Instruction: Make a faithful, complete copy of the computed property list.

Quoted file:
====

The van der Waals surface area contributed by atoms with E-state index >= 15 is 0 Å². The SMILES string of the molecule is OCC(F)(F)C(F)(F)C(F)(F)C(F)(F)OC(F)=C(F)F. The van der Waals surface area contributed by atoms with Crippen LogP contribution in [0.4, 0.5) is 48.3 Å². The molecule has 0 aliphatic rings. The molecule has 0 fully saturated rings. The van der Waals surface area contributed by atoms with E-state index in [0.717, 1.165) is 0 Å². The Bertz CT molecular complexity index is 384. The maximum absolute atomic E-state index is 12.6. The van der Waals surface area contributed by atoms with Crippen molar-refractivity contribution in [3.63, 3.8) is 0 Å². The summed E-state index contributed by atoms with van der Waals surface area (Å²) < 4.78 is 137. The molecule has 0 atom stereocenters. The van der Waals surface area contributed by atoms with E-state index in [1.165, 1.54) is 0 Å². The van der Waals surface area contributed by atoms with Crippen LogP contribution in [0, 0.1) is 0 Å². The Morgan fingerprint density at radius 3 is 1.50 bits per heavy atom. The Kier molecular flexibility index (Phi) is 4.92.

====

The van der Waals surface area contributed by atoms with E-state index >= 15 is 0 Å². The SMILES string of the molecule is OCC(F)(F)C(F)(F)C(F)(F)C(F)(F)OC(F)=C(F)F. The van der Waals surface area contributed by atoms with Crippen LogP contribution in [0.4, 0.5) is 48.3 Å². The molecule has 0 aliphatic rings. The molecule has 0 fully saturated rings. The van der Waals surface area contributed by atoms with E-state index in [0.717, 1.165) is 0 Å². The Bertz CT molecular complexity index is 384. The maximum absolute atomic E-state index is 12.6. The van der Waals surface area contributed by atoms with Crippen molar-refractivity contribution in [3.63, 3.8) is 0 Å². The summed E-state index contributed by atoms with van der Waals surface area (Å²) < 4.78 is 137. The molecule has 0 atom stereocenters. The van der Waals surface area contributed by atoms with E-state index in [1.165, 1.54) is 0 Å². The van der Waals surface area contributed by atoms with Crippen LogP contribution in [0, 0.1) is 0 Å². The Morgan fingerprint density at radius 3 is 1.50 bits per heavy atom. The Kier molecular flexibility index (Phi) is 4.92.